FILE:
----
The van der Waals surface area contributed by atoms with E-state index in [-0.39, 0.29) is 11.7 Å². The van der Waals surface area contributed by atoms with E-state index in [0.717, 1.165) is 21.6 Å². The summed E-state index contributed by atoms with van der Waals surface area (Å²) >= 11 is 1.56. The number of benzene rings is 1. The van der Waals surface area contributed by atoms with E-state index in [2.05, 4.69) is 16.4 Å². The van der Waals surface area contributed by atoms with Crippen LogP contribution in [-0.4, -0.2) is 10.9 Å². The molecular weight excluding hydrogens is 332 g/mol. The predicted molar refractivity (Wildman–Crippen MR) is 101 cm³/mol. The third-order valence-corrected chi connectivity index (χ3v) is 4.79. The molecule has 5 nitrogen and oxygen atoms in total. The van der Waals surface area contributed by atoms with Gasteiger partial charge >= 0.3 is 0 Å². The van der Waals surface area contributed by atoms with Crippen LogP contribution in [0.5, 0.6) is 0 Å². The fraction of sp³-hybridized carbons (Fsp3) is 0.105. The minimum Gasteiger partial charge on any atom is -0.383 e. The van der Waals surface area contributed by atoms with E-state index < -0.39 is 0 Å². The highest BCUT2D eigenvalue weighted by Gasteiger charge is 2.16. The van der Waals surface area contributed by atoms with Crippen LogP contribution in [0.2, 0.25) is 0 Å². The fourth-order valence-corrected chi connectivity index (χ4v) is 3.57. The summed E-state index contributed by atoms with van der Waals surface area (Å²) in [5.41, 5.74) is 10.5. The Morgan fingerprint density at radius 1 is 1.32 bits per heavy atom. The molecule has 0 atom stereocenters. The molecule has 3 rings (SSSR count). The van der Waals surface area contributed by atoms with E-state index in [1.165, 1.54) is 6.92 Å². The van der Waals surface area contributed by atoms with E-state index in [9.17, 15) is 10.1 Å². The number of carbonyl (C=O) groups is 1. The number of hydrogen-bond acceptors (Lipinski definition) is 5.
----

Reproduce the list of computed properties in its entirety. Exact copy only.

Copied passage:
The van der Waals surface area contributed by atoms with E-state index in [-0.39, 0.29) is 11.7 Å². The van der Waals surface area contributed by atoms with E-state index in [0.717, 1.165) is 21.6 Å². The summed E-state index contributed by atoms with van der Waals surface area (Å²) >= 11 is 1.56. The number of benzene rings is 1. The van der Waals surface area contributed by atoms with E-state index in [2.05, 4.69) is 16.4 Å². The van der Waals surface area contributed by atoms with Crippen LogP contribution in [-0.4, -0.2) is 10.9 Å². The molecular weight excluding hydrogens is 332 g/mol. The predicted molar refractivity (Wildman–Crippen MR) is 101 cm³/mol. The third-order valence-corrected chi connectivity index (χ3v) is 4.79. The molecule has 5 nitrogen and oxygen atoms in total. The van der Waals surface area contributed by atoms with Gasteiger partial charge >= 0.3 is 0 Å². The van der Waals surface area contributed by atoms with Crippen LogP contribution in [0.5, 0.6) is 0 Å². The fraction of sp³-hybridized carbons (Fsp3) is 0.105. The minimum Gasteiger partial charge on any atom is -0.383 e. The van der Waals surface area contributed by atoms with E-state index < -0.39 is 0 Å². The highest BCUT2D eigenvalue weighted by Gasteiger charge is 2.16. The van der Waals surface area contributed by atoms with Crippen LogP contribution in [0.2, 0.25) is 0 Å². The fourth-order valence-corrected chi connectivity index (χ4v) is 3.57. The summed E-state index contributed by atoms with van der Waals surface area (Å²) in [5.41, 5.74) is 10.5. The Morgan fingerprint density at radius 1 is 1.32 bits per heavy atom. The molecule has 0 atom stereocenters. The molecule has 3 rings (SSSR count). The van der Waals surface area contributed by atoms with E-state index in [1.165, 1.54) is 6.92 Å². The van der Waals surface area contributed by atoms with E-state index in [9.17, 15) is 10.1 Å². The number of carbonyl (C=O) groups is 1. The number of hydrogen-bond acceptors (Lipinski definition) is 5.